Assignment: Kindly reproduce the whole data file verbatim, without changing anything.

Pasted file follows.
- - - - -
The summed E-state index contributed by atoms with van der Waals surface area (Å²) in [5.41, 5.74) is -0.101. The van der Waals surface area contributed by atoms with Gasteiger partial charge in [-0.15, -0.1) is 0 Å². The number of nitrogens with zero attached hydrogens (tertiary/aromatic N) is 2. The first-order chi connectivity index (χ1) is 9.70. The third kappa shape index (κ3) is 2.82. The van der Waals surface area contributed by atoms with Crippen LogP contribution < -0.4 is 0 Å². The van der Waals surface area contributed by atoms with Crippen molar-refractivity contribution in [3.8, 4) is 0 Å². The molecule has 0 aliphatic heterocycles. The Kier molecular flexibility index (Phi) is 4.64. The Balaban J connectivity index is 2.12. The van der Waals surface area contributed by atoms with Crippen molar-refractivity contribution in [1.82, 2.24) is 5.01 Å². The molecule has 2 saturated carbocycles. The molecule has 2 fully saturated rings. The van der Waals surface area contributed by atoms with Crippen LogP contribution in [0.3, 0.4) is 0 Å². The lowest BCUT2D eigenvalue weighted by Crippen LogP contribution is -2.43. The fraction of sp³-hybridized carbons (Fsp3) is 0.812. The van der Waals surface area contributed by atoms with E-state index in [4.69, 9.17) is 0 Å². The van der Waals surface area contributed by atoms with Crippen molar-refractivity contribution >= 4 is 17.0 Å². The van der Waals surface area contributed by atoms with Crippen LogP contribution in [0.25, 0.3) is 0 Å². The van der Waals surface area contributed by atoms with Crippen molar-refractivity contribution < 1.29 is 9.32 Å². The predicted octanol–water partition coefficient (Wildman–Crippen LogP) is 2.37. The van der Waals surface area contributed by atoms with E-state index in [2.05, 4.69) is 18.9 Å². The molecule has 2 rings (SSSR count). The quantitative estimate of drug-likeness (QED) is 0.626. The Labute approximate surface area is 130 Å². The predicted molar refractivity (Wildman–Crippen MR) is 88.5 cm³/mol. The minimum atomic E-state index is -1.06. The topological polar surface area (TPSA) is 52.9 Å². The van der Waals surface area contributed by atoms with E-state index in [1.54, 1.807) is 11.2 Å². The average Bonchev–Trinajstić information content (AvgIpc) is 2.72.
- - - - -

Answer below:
The summed E-state index contributed by atoms with van der Waals surface area (Å²) in [5.41, 5.74) is -0.101. The van der Waals surface area contributed by atoms with Gasteiger partial charge in [-0.15, -0.1) is 0 Å². The number of nitrogens with zero attached hydrogens (tertiary/aromatic N) is 2. The first-order chi connectivity index (χ1) is 9.70. The third kappa shape index (κ3) is 2.82. The van der Waals surface area contributed by atoms with Crippen LogP contribution < -0.4 is 0 Å². The van der Waals surface area contributed by atoms with Crippen molar-refractivity contribution in [3.8, 4) is 0 Å². The molecule has 0 aliphatic heterocycles. The Kier molecular flexibility index (Phi) is 4.64. The Balaban J connectivity index is 2.12. The van der Waals surface area contributed by atoms with Crippen molar-refractivity contribution in [1.82, 2.24) is 5.01 Å². The molecule has 2 saturated carbocycles. The molecule has 2 fully saturated rings. The van der Waals surface area contributed by atoms with Crippen LogP contribution in [0.3, 0.4) is 0 Å². The lowest BCUT2D eigenvalue weighted by Crippen LogP contribution is -2.43. The fraction of sp³-hybridized carbons (Fsp3) is 0.812. The van der Waals surface area contributed by atoms with E-state index in [4.69, 9.17) is 0 Å². The van der Waals surface area contributed by atoms with Crippen molar-refractivity contribution >= 4 is 17.0 Å². The van der Waals surface area contributed by atoms with Crippen LogP contribution in [0.25, 0.3) is 0 Å². The van der Waals surface area contributed by atoms with Crippen molar-refractivity contribution < 1.29 is 9.32 Å². The predicted octanol–water partition coefficient (Wildman–Crippen LogP) is 2.37. The van der Waals surface area contributed by atoms with E-state index in [2.05, 4.69) is 18.9 Å². The molecule has 2 rings (SSSR count). The quantitative estimate of drug-likeness (QED) is 0.626. The Labute approximate surface area is 130 Å². The predicted molar refractivity (Wildman–Crippen MR) is 88.5 cm³/mol. The minimum atomic E-state index is -1.06. The topological polar surface area (TPSA) is 52.9 Å². The van der Waals surface area contributed by atoms with E-state index in [1.54, 1.807) is 11.2 Å². The average Bonchev–Trinajstić information content (AvgIpc) is 2.72.